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Want a December to Remember? Here's the One Thing You MUST Buy!

Put your smart phone or iPad down and pay attention to your kids. Spend time doing things with them -- and I'm not talking about fancy ski trips or lavish holiday parties. I'm talking about everyday life kinds of things like wrapping presents, playing a game, or baking Christmas cookies.
12/22/2014 09:24am ET | Updated February 21, 2015
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Christmas is a few days away and I can feel your panic from here. Did you buy enough presents for everyone? Did you buy the right presents for everyone? Have you forgotten anyone?

I've got some good news for you. You only have to buy one more present to ensure that everyone has a Merry Christmas -- including you. And there's still plenty of room for it in your overstretched budget. The one and only thing you need to buy is in.

That's not a typo. I didn't get cut off before I was done. I didn't mean to write insurance or investments or inlaid jewelry. (Especially not inlaid jewelry.) I meant to stop exactly there -- because the very best gift you can give to every last person on your list is the gift of buying in.

Buying into your life and the people in it is so much more substantial than anything material. Material gifts are like those foil covered chocolate bunnies that you used to get in your Easter basket when you were a kid. Sure, they wow you at first glance. They're so big and shiny! But it doesn't take long for you to realize they're hollow inside -- and that leaves you feeling hollow, too. But buying in is a gift that is solid to the core.

Buy into your relationship. Don't fall for the Lexus commercials. If you really want a December to remember, you don't need to buy your significant other a car to show you care. You need to actually care. Commit yourself to being there for your S.O. in a meaningful way. Read Dr. Gary Chapman's book The 5 Love Languages, then figure out what your S.O. needs to feel cared about. Is it quality time, words of affirmation, gifts, acts of service, or physical touch? Then make sure to feed your relationship with the nutrients it needs to stay healthy.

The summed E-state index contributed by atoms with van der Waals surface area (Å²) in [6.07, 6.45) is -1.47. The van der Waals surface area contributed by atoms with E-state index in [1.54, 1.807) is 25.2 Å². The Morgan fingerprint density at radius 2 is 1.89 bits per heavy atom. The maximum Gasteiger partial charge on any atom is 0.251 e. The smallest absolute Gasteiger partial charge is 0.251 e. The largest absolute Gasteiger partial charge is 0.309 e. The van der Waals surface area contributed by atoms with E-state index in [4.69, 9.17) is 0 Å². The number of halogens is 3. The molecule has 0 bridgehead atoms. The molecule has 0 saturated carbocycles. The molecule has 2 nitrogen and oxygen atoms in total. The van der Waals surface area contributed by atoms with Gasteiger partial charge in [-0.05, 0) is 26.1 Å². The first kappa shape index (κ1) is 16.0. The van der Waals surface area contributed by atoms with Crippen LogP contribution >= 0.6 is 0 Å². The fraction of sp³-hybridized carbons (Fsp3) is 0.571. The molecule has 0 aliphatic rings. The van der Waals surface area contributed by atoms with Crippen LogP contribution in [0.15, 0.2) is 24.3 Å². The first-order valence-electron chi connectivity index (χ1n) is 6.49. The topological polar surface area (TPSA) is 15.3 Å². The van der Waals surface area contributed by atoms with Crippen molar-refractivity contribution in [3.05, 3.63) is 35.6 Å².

Buy into your kids. Put your smart phone or iPad down and pay attention to your kids. Spend time doing things with them -- and I'm not talking about fancy ski trips or lavish holiday parties. I'm talking about everyday life kinds of things like wrapping presents, playing a game, or baking Christmas cookies. Even if they've already reached the teen monster years and they roll their eyes at all of your lame suggestions, make sure you do things together and make sure you're fully present while you do them. Also remember to give them some positive feedback once in a while to balance out the times you have to call them on stuff that they are not on top of. And don't wait for big things like straight As on a report card or winning first place in the science fair. I'm talking about little things like not leaving wet towels on the carpet for once in their life or remembering to feed the cat without being asked a million times. If you notice it, mention it. They will be grown and gone before you know it. Make sure they have memories from their childhood to take with them that are both positive and interactive.

Buy into your job. You have to spend a significant chunk of your life at work -- make sure it's not wasted time. The more you care about your job, the more you will like it. Perform at a level that makes you proud. And if there's simply no possible way for you to like your job, dedicate yourself to finding a new one. But until you do, try your best to continue to bring your "A" game rather than getting lazy and phoning it in. Not only is this important to how other people feel about you, it's critical to how you feel about yourself.

Buy into your well-being. Make time to keep up with things that keep you healthy. Eat good food. Get together with your friends. Exercise. Or better yet, combine some of these things together and double your reward! You don't have to put together a team to compete in a relay marathon (unless you want to, of course); but you do need to set aside time for healthy outlets four or five days a week. Go for a walk with a friend, hit a yoga class, go for a swim with your kids, cook dinner together with your family, or head to the gym. It's not what you do that's important, it's actually doing it.

Forget about going to the mall one last time or worrying about the things on your list that are left to do. Crumple up that list and take a look around. Behold all the goodness and beauty that surround you. Then gather up some friends and loved ones, turn off your cell phones, and enjoy each other's company for a little while.

Have a very Memorable Christmas and a Meaningful New Year!